It is well documented that a single dose of Pfizer or AstraZeneca is much less effective than two doses for Delta, and was shown to produce negligible levels of neutralizing antibodies, which could explain why those given only one dose would have higher death rates from COVID-19 than those given two doses. However, as we showed in part 1 of this series, there were very few COVID-19 deaths in the partially vaccinated cohort between weeks 18 and 25 (early May to late June), a time period coinciding with the lull of confirmed cases between the winter Alpha surge and the summer Delta surge.
Thus, the pattern we are seeing and the crossing of the lines does not appear to be driven by a transition to Delta.
Another element of this effect's timing is that it coincides with the time at which nearly all vaccinated people in the age cohort had received their 2nd dose.
Here is a plot of the percentage of the 60-69yr age cohort in each vaccination status over time, in which we see that the percentage partially vaccinated (>21d after 1st dose) is largest around wk15 and sharply decreases to very small numbers by wk22.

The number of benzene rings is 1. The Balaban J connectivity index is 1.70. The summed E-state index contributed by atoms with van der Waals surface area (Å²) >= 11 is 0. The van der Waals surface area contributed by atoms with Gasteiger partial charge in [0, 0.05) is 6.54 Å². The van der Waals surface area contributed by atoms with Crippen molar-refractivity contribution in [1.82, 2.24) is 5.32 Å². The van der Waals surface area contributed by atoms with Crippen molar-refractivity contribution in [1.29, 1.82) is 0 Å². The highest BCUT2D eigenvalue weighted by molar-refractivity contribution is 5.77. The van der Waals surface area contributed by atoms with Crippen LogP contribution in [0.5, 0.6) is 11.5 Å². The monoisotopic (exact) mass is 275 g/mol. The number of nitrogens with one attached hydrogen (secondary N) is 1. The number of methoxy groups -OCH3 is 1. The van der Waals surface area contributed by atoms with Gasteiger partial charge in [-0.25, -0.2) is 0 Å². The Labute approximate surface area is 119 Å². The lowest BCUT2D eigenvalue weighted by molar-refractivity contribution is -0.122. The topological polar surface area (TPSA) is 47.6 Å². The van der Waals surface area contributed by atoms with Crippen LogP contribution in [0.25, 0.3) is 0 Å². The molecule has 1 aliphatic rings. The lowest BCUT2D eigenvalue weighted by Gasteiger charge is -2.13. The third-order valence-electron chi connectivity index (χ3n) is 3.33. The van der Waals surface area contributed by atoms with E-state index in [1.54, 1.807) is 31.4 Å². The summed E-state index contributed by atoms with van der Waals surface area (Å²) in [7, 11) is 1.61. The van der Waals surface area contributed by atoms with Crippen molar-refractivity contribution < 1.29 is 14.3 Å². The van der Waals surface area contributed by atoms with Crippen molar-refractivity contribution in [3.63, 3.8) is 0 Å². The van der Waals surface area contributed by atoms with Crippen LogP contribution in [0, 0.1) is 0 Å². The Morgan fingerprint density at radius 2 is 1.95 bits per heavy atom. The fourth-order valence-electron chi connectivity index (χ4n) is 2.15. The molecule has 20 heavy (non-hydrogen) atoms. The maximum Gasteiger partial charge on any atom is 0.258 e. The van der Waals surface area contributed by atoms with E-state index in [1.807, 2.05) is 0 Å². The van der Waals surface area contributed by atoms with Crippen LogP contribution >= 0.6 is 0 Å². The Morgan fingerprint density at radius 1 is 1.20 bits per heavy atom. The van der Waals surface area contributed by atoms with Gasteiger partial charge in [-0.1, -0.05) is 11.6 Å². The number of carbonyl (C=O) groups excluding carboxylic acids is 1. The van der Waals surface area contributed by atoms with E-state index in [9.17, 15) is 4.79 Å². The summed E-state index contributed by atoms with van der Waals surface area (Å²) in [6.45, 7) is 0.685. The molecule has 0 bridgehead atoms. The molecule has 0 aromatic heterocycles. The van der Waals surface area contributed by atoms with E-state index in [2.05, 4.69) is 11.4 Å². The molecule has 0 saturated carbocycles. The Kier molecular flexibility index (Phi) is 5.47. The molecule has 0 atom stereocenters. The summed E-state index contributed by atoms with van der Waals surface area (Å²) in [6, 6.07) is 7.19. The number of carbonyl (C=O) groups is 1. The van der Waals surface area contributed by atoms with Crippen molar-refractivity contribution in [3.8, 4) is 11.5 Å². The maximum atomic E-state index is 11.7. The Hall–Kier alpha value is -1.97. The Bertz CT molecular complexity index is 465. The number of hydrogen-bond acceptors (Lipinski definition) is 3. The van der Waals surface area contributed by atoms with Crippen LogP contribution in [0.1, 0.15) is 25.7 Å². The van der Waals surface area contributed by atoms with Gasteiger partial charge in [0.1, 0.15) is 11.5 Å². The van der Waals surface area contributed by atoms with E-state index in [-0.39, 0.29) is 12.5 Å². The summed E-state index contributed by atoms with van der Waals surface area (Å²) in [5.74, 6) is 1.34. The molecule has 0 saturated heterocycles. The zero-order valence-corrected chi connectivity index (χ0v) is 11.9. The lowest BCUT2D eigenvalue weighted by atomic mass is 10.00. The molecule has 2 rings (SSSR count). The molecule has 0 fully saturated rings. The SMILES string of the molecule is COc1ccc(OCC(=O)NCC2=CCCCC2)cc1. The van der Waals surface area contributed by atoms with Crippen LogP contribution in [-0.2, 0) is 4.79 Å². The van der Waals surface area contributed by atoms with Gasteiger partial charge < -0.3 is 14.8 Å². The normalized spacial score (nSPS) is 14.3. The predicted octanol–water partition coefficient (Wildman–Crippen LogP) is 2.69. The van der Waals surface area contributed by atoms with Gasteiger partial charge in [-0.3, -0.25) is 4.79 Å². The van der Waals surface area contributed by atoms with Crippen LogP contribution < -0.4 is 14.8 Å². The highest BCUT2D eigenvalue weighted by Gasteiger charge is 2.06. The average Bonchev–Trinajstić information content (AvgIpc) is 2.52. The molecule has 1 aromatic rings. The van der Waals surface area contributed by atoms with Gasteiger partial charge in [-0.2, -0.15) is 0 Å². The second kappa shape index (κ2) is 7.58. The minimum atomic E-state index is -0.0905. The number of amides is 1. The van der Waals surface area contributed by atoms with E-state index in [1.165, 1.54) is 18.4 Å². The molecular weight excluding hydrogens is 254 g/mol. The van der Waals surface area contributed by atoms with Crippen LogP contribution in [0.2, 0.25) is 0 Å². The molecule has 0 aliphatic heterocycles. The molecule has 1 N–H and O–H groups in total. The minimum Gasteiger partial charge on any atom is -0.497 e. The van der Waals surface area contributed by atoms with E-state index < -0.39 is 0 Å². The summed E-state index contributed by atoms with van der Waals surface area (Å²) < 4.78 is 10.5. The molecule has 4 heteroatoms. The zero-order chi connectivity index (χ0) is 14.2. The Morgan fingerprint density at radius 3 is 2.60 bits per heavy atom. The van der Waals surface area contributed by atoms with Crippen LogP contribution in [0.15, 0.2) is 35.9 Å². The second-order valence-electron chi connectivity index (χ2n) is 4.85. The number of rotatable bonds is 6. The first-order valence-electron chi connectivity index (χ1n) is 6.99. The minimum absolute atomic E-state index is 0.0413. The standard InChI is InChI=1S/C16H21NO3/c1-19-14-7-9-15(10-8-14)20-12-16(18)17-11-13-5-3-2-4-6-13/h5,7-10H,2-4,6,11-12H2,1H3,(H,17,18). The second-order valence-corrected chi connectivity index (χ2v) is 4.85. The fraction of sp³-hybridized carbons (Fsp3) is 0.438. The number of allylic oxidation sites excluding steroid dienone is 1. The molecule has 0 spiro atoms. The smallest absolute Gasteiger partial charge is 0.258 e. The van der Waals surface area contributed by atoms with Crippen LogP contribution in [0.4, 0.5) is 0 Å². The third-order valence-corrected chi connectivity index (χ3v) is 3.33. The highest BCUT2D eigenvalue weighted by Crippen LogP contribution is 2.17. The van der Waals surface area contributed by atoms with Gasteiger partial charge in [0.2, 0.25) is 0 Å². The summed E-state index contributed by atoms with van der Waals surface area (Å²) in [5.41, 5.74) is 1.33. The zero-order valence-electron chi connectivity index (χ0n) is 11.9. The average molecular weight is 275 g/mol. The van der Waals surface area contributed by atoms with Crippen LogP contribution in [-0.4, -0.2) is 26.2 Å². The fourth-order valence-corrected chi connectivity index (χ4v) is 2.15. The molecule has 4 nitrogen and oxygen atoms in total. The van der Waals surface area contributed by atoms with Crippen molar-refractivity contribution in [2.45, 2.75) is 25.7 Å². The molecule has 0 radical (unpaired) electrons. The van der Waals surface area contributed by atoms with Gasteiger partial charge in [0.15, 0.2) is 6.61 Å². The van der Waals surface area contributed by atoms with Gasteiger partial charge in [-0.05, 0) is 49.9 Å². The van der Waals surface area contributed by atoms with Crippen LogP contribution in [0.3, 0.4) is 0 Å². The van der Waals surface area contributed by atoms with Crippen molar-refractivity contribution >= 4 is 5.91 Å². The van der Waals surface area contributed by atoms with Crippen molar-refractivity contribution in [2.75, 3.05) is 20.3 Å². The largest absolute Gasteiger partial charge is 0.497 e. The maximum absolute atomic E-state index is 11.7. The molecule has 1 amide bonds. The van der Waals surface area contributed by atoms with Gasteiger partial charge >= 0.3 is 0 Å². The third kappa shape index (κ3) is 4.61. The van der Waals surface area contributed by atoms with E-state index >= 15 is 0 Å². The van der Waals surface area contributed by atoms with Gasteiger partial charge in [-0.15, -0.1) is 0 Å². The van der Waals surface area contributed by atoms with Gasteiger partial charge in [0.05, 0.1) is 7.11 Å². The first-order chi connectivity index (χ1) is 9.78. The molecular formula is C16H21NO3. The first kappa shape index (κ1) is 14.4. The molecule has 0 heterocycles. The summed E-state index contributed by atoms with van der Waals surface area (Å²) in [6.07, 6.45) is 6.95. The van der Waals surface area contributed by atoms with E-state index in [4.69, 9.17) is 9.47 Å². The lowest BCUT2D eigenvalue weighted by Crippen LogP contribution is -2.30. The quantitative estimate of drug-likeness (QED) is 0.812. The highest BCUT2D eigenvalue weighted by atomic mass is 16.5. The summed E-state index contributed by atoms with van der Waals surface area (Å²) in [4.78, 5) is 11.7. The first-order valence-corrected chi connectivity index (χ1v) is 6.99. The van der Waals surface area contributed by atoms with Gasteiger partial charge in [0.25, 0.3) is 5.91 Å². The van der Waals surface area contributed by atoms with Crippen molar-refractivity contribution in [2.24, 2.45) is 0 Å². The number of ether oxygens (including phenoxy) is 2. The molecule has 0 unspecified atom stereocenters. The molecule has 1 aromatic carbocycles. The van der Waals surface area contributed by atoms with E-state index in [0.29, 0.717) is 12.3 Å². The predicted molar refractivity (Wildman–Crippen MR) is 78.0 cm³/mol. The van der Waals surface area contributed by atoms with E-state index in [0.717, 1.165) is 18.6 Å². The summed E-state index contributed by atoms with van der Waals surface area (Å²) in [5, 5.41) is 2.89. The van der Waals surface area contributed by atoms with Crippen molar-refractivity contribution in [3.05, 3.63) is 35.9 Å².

Focusing on the partially vaccinated (>21 days after 1st dose) and fully vaccinated (2 doses), here is the plot on the log scale to make it easier to see the percentages in the later weeks:
The vast majority of the 60-69yr age cohort received their 2nd shots between wk12 and wk22, with the percent fully vaccinated increasing from 3.5% to 88.1%, while during the same time period the percent partially vaccinated decreased from 88.2% down to 3.6%.
Thus, the partially vaccinated group prior to wk22 is a very large group comprising a high proportion of the 60-65yr old UK population, dominated by those who were waiting for their 2nd dose on the prescribed delayed schedule of up to 12 weeks.